The Jays have not been to the playoffs since 1993.  The last time they were there, they went on to win a title by defeating — get this — the Philadelphia Phillies in the World Series.  For almost 20 years, Toronto has been stuck behind the Red Sox, Yankees, and more recently the Rays.  They’re a franchise that just hasn’t managed to get back on track since winning back-to-back titles in the early 90s.

Yet, Halladay never complained.  Anyone who knows anything about baseball saw a perennial Cy Young contender wasting away in a city where baseball fans have become an endangered species.  All Toronto’s ace did during his 12-year stay was take the mound and pitch.  More often than not, he did his job better than any other starter in the AL during that tenure.

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Roy Oswalt a Solid Addition for Phillies

According to Yahoo! Sports, via the AP, Roy Oswalt has approved a trade to the Philadelphia Phillies and will be sent there from Houston in exchange for Phillies pitcher J.A. Happ and two prospects, pending a physical.  With the Phillies amidst a seven-game winning streak after stumbling for the better part of 2010, they’re about to make a great deal.  More importantly, it’s safe to say Steve Phillips would love it.

Never have my emotions been more mixed about a deal then they were when Philadelphia unloaded Cliff Lee to make room for Roy Halladay.  The younger Lee was coming off a dominant postseason and looked — and still looks — to be one of the best left-handers in Major League Baseball.  Yes, Roy Halladay dominated the AL so it was only assumed that he’d roast the weaker NL and yes, we entertained the idea of Halladay winning 25 games with the Phillies.  Oh yeah, and Doc also threw a perfect game this season and is still very much in the Cy Young discussion with a 12-8 record to accompany a 2.21 ERA.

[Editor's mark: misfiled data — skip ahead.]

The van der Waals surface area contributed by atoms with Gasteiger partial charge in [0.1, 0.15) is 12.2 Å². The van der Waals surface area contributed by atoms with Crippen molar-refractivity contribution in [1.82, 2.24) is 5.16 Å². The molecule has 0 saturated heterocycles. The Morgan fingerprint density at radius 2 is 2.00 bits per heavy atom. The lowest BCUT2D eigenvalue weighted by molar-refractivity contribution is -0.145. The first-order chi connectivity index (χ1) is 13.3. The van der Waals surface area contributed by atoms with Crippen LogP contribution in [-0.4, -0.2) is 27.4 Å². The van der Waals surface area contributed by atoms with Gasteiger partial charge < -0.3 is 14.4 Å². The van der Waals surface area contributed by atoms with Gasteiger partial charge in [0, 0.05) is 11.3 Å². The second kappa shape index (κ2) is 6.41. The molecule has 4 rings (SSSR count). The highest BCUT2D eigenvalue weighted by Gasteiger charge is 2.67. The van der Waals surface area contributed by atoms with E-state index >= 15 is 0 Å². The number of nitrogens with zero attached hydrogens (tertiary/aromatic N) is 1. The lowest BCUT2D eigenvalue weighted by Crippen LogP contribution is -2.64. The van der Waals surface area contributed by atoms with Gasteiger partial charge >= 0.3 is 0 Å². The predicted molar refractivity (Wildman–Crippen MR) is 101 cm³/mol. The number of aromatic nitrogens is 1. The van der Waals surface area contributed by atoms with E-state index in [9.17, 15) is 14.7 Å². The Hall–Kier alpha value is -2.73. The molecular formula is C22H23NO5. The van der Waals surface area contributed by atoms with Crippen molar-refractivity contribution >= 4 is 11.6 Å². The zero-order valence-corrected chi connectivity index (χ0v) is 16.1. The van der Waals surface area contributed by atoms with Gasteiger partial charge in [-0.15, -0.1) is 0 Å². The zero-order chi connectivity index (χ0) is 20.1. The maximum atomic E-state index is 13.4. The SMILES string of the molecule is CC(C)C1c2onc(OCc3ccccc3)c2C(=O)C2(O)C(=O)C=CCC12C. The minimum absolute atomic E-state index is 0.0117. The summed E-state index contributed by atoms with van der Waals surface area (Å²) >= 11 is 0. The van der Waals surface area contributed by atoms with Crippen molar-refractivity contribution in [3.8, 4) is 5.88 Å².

However, it seemed like the Phillies were playing with fire when they made the Lee-Halladay trade.  They were dealing one great pitcher for another who is slightly more seasoned and dominant, but take into account the ages of the two and it almost seemed like a wash.  How much stronger can your rotation possibly get when you’re giving up a Cliff Lee and not bringing in two pitchers to replace him?  Philadelphia waited half a season, but they’re about to bring in that second arm.

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Phillies Make Howard Second Highest Paid in MLB

The Philadelphia Phillies took another step toward preserving the longevity of their National League dominance today when they gave first basemen Ryan Howard a 5-year, $125 million dollar extension.  Howard is already under team control through 2012, so the new deal keeps him in a Phillies uniform through 2016 with a team option for 2017.  The average annual salary of $25 million makes the left-handed slugger the second highest paid player in baseball — behind Alex Rodriguez, of course.

By locking up the 2006 NL MVP for six or seven more seasons, the Phillies have put together a solid core of players for years to come.  Roy Halladay — who has been dominating thus far in his first season in the NL — is under team control through 2013 with an option for 2014.  All-star second baseman chase Utley is also signed through 2013.  Howard and Utley alone give Philadelphia one of the most powerful infields in the game.  The team also can keep Jimmy Rollins through next season by exercising his 2011 option.

Howard’s contract situation had gotten a bit shady lately as his arbitration number has skyrocketed with each passing season.  There were even some rumblings earlier this season that the Phillies were entertaining trade offers, which were quickly squashed.  I like this move a lot for Philadelphia.  It may not attract as much attention as bringing in a free agent superstar would, but resigning your own players — especially when they’re a perennial MVP candidate who has helped you reach the world series the past two years — is always a smart move.  The Phillies are taking all the right steps to remaining a dominant force atop the NL East for years to come.